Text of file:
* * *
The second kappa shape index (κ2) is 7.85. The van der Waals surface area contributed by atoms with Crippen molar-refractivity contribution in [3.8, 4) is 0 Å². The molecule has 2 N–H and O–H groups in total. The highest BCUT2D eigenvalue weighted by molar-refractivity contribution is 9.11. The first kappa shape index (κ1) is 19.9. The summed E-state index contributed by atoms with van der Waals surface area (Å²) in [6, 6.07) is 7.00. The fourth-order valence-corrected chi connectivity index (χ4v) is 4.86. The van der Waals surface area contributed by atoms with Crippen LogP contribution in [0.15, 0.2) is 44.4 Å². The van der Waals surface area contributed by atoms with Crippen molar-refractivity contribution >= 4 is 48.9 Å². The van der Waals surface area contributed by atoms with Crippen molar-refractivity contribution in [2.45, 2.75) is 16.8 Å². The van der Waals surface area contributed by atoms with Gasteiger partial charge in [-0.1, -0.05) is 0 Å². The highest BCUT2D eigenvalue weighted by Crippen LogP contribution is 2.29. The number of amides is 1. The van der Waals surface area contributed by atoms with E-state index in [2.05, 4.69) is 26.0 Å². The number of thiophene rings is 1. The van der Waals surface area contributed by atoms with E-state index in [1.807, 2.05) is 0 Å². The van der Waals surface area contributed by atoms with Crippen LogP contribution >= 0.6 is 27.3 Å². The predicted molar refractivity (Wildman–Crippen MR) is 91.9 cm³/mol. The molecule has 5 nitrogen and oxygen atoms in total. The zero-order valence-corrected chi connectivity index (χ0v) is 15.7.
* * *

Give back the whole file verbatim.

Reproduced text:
The second kappa shape index (κ2) is 7.85. The van der Waals surface area contributed by atoms with Crippen molar-refractivity contribution in [3.8, 4) is 0 Å². The molecule has 2 N–H and O–H groups in total. The highest BCUT2D eigenvalue weighted by molar-refractivity contribution is 9.11. The first kappa shape index (κ1) is 19.9. The summed E-state index contributed by atoms with van der Waals surface area (Å²) in [6, 6.07) is 7.00. The fourth-order valence-corrected chi connectivity index (χ4v) is 4.86. The van der Waals surface area contributed by atoms with Crippen LogP contribution in [0.15, 0.2) is 44.4 Å². The van der Waals surface area contributed by atoms with Crippen molar-refractivity contribution >= 4 is 48.9 Å². The van der Waals surface area contributed by atoms with Crippen molar-refractivity contribution in [2.45, 2.75) is 16.8 Å². The van der Waals surface area contributed by atoms with Gasteiger partial charge in [-0.1, -0.05) is 0 Å². The highest BCUT2D eigenvalue weighted by Crippen LogP contribution is 2.29. The number of amides is 1. The van der Waals surface area contributed by atoms with E-state index in [2.05, 4.69) is 26.0 Å². The number of thiophene rings is 1. The van der Waals surface area contributed by atoms with E-state index in [1.807, 2.05) is 0 Å². The van der Waals surface area contributed by atoms with Crippen LogP contribution >= 0.6 is 27.3 Å². The predicted molar refractivity (Wildman–Crippen MR) is 91.9 cm³/mol. The molecule has 5 nitrogen and oxygen atoms in total. The zero-order valence-corrected chi connectivity index (χ0v) is 15.7.